Stepping off my own beaten path

Today, I took a new path. I blazed a trail into the unknown and learned a very valuable lesson along the way: don’t leave your apartment without your keys. Because your boyfriend will leave and lock the door behind him.

As a result, I ended my workday at 4 o’clock, daydreamed about being home and on my couch in the A/C, and made it all the way to just outside my apartment building when I realized I didn’t have a key to get in, and R wouldn’t be home for six hours.

Fortunately, his work is only about a thirty-minute mixture of walking and riding the train away. In a direction I’ve never had reason to go before.

Now, you might think that living in a foreign country always feels… foreign. Or maybe you think that after a short while it all becomes commonplace. Both of those are true. The train ride to work for me feels as familiar as it does to any other commuter. Walking around my local park or supermarket is as normal as wandering around the small town I grew up in. But as soon as I step off the path that I travel every day, that’s when I re-enter the foreign country and remember, HOLY CRAP I LIVE IN JAPAN.

So taking that new train to that new city, it wasn’t that big of a deal. But it was enough to shake me up a little and remind me that there’s so much more out there that I haven’t seen, even as close as a ten-minute train ride away.

Which makes me wonder, how much did I miss when I was living back in Kansas? How many fascinating places did I not go because it all felt so normal to me? It doesn’t feel so normal from a thousand miles away.

A quick reminder that it’s always good to step outside your comfort zone.

 

Japanese phrase of the day: ぬるまゆにつかる

“neh-roo-mah-yoo nee tsu-ka-roo” – to avoid a challenge (stay in your comfort zone)

 

 

 

 

Discounted Sushi and Alpaca Wine

I. Adore. Supermarkets.

In Kansas, after I finished college, I lived about a five minute drive from Walmart, and was at least ten minutes further from an actual grocery store. This resulted in a whole lot of frozen food being put in my cart, with a couple boxes of pasta also being a staple in my grocery list. In my small hometown, there were only two grocery store options, and both offered limited options on fresh foods (and also cereal, which my parents and I both agreed was a top-5 item). As a result, I remember way too many weekends of driving to a bigger city thirty miles away, helping my mom pack an entire cart full of groceries that were supposed to last a week or two, and then having to take four or five trips in and out of the house to unload the bags from the car, even when we enlisted my father’s help.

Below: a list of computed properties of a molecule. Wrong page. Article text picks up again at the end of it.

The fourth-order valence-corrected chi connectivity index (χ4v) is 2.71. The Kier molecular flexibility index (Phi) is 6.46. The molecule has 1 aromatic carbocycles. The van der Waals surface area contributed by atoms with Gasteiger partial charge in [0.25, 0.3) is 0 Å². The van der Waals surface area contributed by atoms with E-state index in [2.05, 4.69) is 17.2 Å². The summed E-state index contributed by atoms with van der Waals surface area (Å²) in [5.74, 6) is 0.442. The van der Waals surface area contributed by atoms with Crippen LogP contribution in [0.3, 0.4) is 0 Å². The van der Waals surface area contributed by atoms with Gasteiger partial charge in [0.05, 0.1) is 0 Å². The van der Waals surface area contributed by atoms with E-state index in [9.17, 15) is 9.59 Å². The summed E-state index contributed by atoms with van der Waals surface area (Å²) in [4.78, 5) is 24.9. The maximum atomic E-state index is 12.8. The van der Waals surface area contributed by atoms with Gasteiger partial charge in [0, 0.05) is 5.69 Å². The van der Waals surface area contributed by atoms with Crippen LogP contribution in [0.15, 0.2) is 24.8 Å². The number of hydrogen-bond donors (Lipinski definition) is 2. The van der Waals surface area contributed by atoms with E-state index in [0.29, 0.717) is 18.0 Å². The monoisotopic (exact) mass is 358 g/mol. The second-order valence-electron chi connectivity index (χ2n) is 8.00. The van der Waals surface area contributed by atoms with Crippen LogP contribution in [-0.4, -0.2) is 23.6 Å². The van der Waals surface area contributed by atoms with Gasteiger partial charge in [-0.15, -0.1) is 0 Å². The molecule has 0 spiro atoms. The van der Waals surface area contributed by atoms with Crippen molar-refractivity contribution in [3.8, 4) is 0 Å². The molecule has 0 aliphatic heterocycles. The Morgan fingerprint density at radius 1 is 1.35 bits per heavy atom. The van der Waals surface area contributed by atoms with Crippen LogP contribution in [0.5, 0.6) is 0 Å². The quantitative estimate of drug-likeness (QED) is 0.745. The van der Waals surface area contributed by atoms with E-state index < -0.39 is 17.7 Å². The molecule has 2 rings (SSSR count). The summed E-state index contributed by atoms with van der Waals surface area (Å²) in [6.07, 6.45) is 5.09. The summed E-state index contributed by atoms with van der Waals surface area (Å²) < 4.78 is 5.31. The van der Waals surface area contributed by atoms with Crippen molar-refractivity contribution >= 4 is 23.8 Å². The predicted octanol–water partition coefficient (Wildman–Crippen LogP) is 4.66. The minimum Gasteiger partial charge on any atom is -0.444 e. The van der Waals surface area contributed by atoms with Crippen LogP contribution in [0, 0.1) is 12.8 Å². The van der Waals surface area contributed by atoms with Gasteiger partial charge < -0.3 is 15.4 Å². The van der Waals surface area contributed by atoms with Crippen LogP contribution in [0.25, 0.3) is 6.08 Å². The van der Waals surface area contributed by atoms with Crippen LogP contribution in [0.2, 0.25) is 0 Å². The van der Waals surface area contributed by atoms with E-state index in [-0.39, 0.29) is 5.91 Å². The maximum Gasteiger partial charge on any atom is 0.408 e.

In Japan, there’s a supermarket a three-minute walk from my apartment. It has vegetables I’ve never even heard of before, and fish I didn’t know could be eaten outside of 5-star restaurants. If you show up after nine, the day’s sushi will be marked down and you can get about ten different kinds of fish in one bentou for the equivalent of about four bucks. It’s magical.

As a result, I make homemade meals 9/10 times, using fresh ingredients rather than frozen or non-perishable. Meat comes in smaller portions, so I don’t have to plan multiple meals using one container of beef or chicken. Produce tends to have the faces of the farmers who grew it right on the label. And there’s about ten times as many alcohol choices than I’m used to back home (possibly because everyone walks to the store since it’s so close, possibly because casual drinking doesn’t have much of a stigma, or maybe because most young people here are too honest to buy alcohol when they’re underage) and best believe I take full advantage of that. My interior decorating now includes an entrance hallway lined with about 20 different kinds of empty wine bottles. I do have to go to the supermarket much more often now – about every other day – but it’s so much more convenient than back home.

Casual observation of the day.

Expat Politics

“Trump!” He announces the topic as I step into the small classroom. I groan inwardly, the news of the withdrawal from the Paris Climate Agreement still fresh in my mind. He gestures wildly at his companion, his best friend of nearly 30 years, and I think, yet again, how entirely opposite they are. “We talk about Trump!”
I glance at the woman. She keeps her eyes lowered, too polite to discuss with me, an American, the same thing that she had just been talking about with her friend. He has no such qualms. Spouting off rapid, excited Japanese, I can only catch the gist of what he’s saying. He pauses for breath and I nod, sliding into my seat across the small table from them.
“Trump is…” I search for the right word. “An idiot.”
They look at each other and she is no longer reserved, now having a new English word to grasp onto rather than the controversial topic. “Ijit? Idyo?”
I enunciate slowly, making my mouth movements precise so they can watch the words form. “An. Idiot.” He repeats me several times, his pronunciation worsening while she reaches for her phone and her go-to voice-to-translation Google Translate app. I shake my head. “Maybe that’s a bad word.” He quiets for a moment so I can clarify. “Trump is not smart.”
“Yes!” He nearly shouts it, fist high with the triumph of understanding. “He’s… face, no good. Brain, no good. World is not business.” Switching to Japanese in his excitement, he chatters first to me and then to his partner, once again both too fast and challenging for me to understand. His arm jerks up close to his face and quickly draws an angled line towards the ground. I catch “America” and “i-me-ji.”